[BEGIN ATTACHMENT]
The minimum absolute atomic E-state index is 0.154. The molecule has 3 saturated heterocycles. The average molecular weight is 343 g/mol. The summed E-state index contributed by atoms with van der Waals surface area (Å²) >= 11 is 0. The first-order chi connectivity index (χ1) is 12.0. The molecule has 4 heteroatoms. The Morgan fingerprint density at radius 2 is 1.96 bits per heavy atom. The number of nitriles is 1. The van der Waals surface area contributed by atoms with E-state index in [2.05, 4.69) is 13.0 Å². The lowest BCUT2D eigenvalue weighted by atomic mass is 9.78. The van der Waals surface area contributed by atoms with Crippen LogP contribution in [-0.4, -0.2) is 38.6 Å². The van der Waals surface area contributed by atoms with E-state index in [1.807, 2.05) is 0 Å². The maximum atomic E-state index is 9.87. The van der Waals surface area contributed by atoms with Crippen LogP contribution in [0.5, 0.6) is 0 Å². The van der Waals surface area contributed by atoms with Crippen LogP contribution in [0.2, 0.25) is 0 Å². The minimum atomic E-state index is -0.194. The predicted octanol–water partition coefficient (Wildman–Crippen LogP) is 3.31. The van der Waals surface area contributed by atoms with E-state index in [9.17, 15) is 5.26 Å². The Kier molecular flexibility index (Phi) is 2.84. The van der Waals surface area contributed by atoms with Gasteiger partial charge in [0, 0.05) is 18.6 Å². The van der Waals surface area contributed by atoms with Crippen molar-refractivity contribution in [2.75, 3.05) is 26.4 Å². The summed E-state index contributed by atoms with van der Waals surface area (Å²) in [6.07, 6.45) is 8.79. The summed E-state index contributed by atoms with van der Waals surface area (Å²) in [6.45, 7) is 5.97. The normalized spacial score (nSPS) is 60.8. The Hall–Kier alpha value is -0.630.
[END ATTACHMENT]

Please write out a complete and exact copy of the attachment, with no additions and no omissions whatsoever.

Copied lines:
The minimum absolute atomic E-state index is 0.154. The molecule has 3 saturated heterocycles. The average molecular weight is 343 g/mol. The summed E-state index contributed by atoms with van der Waals surface area (Å²) >= 11 is 0. The first-order chi connectivity index (χ1) is 12.0. The molecule has 4 heteroatoms. The Morgan fingerprint density at radius 2 is 1.96 bits per heavy atom. The number of nitriles is 1. The van der Waals surface area contributed by atoms with E-state index in [2.05, 4.69) is 13.0 Å². The lowest BCUT2D eigenvalue weighted by atomic mass is 9.78. The van der Waals surface area contributed by atoms with Crippen LogP contribution in [-0.4, -0.2) is 38.6 Å². The van der Waals surface area contributed by atoms with E-state index in [1.807, 2.05) is 0 Å². The maximum atomic E-state index is 9.87. The van der Waals surface area contributed by atoms with Crippen LogP contribution in [0.5, 0.6) is 0 Å². The van der Waals surface area contributed by atoms with Crippen LogP contribution in [0.2, 0.25) is 0 Å². The minimum atomic E-state index is -0.194. The predicted octanol–water partition coefficient (Wildman–Crippen LogP) is 3.31. The van der Waals surface area contributed by atoms with E-state index in [9.17, 15) is 5.26 Å². The Kier molecular flexibility index (Phi) is 2.84. The van der Waals surface area contributed by atoms with Gasteiger partial charge in [0, 0.05) is 18.6 Å². The van der Waals surface area contributed by atoms with Crippen molar-refractivity contribution in [2.75, 3.05) is 26.4 Å². The summed E-state index contributed by atoms with van der Waals surface area (Å²) in [6.07, 6.45) is 8.79. The summed E-state index contributed by atoms with van der Waals surface area (Å²) in [6.45, 7) is 5.97. The normalized spacial score (nSPS) is 60.8. The Hall–Kier alpha value is -0.630.